However, there is also a need for a more ambitious long-term vision of how Europe addresses Big Tech’s digital monopolies.
Challenging Big Tech
Big Tech companies have become omnipresent in people’s lives and in the global economy. Their monopoly power needs to be broken up and alternatives are urgently needed. SOMO’s work seeks to expose and challenge the monopoly power of Big Tech to develop a just and sustainable digital economy.
Reining in monopoly and rentier power in the healthcare sector
The healthcare industry represents a promising frontier for major tech companies as they rapidly extend their influence to public healthcare systems worldwide. Companies like Amazon, Google, and Microsoft are investing significantly in developing digital health infrastructures, data storage, collection, and analysis.
However, this rapid expansion has sparked concerns about patient privacy and other issues. There is a worry that a handful of large, wealthy multinational corporations could gain significant operational control over public health systems and the associated data due to their development and maintenance of digital infrastructure. Consequently, there is a growing fear that societies and governments may lose control of their public healthcare systems over time.
In the context of the pharmaceutical industry, rentier power refers to the ability of pharmaceutical companies to maintain significant profits and control over drug pricing, without necessarily introducing substantial advancements in drug development or lowering production costs.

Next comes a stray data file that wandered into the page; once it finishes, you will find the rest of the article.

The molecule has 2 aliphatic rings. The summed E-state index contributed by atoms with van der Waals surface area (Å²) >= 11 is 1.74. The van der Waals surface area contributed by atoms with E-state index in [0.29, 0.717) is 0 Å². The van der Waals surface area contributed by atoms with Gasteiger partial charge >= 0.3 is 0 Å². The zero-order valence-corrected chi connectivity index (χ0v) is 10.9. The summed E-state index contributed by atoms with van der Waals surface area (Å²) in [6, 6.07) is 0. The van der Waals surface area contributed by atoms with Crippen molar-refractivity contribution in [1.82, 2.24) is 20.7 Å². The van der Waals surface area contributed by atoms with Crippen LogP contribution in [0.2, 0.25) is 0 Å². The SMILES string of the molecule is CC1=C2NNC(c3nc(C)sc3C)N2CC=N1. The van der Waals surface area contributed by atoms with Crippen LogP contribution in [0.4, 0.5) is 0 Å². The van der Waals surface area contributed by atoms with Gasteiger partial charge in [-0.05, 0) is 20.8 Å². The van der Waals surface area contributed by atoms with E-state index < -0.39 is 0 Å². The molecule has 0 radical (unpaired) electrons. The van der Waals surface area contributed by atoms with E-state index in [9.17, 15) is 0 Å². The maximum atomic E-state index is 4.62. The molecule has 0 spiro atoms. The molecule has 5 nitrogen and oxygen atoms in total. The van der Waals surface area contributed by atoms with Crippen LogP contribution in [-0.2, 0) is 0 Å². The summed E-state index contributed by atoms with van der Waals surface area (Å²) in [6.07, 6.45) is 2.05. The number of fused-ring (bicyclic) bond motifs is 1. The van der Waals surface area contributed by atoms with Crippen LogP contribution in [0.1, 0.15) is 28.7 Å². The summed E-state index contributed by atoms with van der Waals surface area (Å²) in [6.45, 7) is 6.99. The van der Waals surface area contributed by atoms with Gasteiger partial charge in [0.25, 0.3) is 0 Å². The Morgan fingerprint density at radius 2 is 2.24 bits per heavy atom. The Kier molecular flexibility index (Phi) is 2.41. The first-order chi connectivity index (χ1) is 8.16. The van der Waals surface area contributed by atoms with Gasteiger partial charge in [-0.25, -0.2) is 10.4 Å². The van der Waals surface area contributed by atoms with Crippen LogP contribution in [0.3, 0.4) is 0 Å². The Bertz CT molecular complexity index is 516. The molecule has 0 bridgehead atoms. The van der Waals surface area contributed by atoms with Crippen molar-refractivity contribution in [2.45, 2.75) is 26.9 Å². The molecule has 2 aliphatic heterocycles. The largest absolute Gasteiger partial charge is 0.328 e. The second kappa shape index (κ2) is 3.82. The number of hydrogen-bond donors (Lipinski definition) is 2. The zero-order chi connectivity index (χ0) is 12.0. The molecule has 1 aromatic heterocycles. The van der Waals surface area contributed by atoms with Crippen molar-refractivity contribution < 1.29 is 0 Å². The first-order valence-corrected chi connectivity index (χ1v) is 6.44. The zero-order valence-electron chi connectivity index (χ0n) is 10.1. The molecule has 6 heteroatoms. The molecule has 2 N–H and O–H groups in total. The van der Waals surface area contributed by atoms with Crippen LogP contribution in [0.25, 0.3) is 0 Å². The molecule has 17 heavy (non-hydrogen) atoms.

With limited or no competition, pharmaceutical companies can set high drug prices, often leading to financial burdens for patients and healthcare systems. Large pharmaceutical companies may also acquire smaller competitors or collaborate with them to expand their portfolio of drugs and strengthen their market position. These mergers and acquisitions can reduce competition and further consolidate the industry’s monopoly.
Monopolies also stifle innovation, as companies prioritise profit maximisation over developing new and potentially more effective treatments.
Our research at SOMO delves into the monopolistic power of Big Pharma and Big Tech companies concerning public health data infrastructures and health datasets.
Leveraging public data and governments
As well as accumulating rents, Big Tech companies have also built substantial power over the economy and society. Their infrastructural power also affects sovereign states. Big Tech companies are getting increasingly involved in public service delivery. By doing so, they gain access to, and exploit, large amounts of public data. This is yet another extension of the monopoly problem.